In this very hot week, you've probably heard several advisories reminding you to check on elderly and ill neighbors.
They're a legacy of the week of July 14 to 20, 1995, when Chicago temperatures rose to 106 degrees, with heat indexes of 120. During that week, somewhere between 465 to 739 people died in the city, depending on whose criteria you use.
Author Eric Klinenberg did in-depth analysis of who died, and in his book, Heat Wave: A Social Autopsy of Disaster in Chicago, found most were elderly, and often ill. They were socially isolated, typically did not get out of the house much, tended to be lower-income and of course, did not have air conditioners.
On July 13, 1995, temperature in the Chicagoland area hit 106 degrees, with the heat index above 120. For a week temperatures would hover between 90 degrees and the low 100s.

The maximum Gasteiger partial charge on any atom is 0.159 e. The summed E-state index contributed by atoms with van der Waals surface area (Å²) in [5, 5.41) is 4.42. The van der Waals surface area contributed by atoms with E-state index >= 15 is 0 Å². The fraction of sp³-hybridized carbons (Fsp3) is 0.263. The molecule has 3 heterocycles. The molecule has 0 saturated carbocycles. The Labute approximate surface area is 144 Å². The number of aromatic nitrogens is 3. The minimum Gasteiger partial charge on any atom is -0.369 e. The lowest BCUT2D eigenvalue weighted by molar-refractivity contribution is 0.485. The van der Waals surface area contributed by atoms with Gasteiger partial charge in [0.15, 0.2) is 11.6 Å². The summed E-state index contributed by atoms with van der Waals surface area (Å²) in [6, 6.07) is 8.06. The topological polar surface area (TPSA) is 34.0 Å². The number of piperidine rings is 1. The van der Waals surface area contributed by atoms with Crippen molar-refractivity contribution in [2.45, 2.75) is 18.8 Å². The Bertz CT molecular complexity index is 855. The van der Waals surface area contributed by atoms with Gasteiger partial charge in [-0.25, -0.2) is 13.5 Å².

Additionally, electricity was being used at record highs and eventually more than 49,000 households were without power from the spike in energy use.
Klinenberg also notes that social isolation with a big cause, by noting that twice as many men died as women, whom sociologists say are better at maintaining social relationships. Also, while Latinos made up 25 percent of Chicago's population in 1995, they only accounted for 2 percent of those who died from the heat--a fact Klinenberg attributes to the close family and neighborhood relationships in Latino neighborhoods.
The ratio of African American deaths to white deaths was 1.5 to 1, which Klinenberg attributes to the fact that many elderly African-Americans lived in declining neighborhoods without networks of neighbors who knew each other.
Partly because of disasters like July 1995, public health experts now recite advisories to stay in air-conditioned rooms, go to cooling centers, stay hydrated and check on the elderly and ill-especially the socially isolated. Physicians and others say it's the only way to keep heat from turning deadly.